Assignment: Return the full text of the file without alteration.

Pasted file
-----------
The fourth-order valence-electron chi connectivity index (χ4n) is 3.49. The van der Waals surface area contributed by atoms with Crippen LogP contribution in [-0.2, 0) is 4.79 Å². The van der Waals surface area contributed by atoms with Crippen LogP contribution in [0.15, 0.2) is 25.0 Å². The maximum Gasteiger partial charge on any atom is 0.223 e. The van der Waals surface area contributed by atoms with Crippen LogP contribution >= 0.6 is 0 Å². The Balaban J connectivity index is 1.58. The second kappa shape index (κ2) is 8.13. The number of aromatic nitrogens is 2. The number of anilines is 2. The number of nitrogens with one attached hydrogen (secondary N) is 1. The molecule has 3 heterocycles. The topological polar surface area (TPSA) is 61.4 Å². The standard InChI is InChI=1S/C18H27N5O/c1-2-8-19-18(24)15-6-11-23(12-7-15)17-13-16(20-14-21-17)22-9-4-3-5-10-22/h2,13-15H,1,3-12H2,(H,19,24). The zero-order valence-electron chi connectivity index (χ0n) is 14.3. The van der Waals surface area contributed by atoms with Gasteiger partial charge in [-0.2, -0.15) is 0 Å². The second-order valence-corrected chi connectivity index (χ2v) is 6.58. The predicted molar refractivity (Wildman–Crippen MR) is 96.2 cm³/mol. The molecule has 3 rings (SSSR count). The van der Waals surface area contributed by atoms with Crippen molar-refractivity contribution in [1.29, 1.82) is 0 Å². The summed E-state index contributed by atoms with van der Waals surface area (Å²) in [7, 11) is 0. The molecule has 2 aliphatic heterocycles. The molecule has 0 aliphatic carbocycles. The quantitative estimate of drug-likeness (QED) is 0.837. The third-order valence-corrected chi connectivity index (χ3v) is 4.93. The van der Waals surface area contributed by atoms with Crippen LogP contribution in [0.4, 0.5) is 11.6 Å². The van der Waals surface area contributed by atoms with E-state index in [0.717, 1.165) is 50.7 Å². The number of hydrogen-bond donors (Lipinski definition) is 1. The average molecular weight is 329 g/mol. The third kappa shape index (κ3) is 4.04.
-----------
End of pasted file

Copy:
The fourth-order valence-electron chi connectivity index (χ4n) is 3.49. The van der Waals surface area contributed by atoms with Crippen LogP contribution in [-0.2, 0) is 4.79 Å². The van der Waals surface area contributed by atoms with Crippen LogP contribution in [0.15, 0.2) is 25.0 Å². The maximum Gasteiger partial charge on any atom is 0.223 e. The van der Waals surface area contributed by atoms with Crippen LogP contribution >= 0.6 is 0 Å². The Balaban J connectivity index is 1.58. The second kappa shape index (κ2) is 8.13. The number of aromatic nitrogens is 2. The number of anilines is 2. The number of nitrogens with one attached hydrogen (secondary N) is 1. The molecule has 3 heterocycles. The topological polar surface area (TPSA) is 61.4 Å². The standard InChI is InChI=1S/C18H27N5O/c1-2-8-19-18(24)15-6-11-23(12-7-15)17-13-16(20-14-21-17)22-9-4-3-5-10-22/h2,13-15H,1,3-12H2,(H,19,24). The zero-order valence-electron chi connectivity index (χ0n) is 14.3. The van der Waals surface area contributed by atoms with Gasteiger partial charge in [-0.2, -0.15) is 0 Å². The second-order valence-corrected chi connectivity index (χ2v) is 6.58. The predicted molar refractivity (Wildman–Crippen MR) is 96.2 cm³/mol. The molecule has 3 rings (SSSR count). The van der Waals surface area contributed by atoms with Crippen molar-refractivity contribution in [1.29, 1.82) is 0 Å². The summed E-state index contributed by atoms with van der Waals surface area (Å²) in [7, 11) is 0. The molecule has 2 aliphatic heterocycles. The molecule has 0 aliphatic carbocycles. The quantitative estimate of drug-likeness (QED) is 0.837. The third-order valence-corrected chi connectivity index (χ3v) is 4.93. The van der Waals surface area contributed by atoms with Crippen LogP contribution in [0.4, 0.5) is 11.6 Å². The van der Waals surface area contributed by atoms with E-state index in [0.717, 1.165) is 50.7 Å². The number of hydrogen-bond donors (Lipinski definition) is 1. The average molecular weight is 329 g/mol. The third kappa shape index (κ3) is 4.04.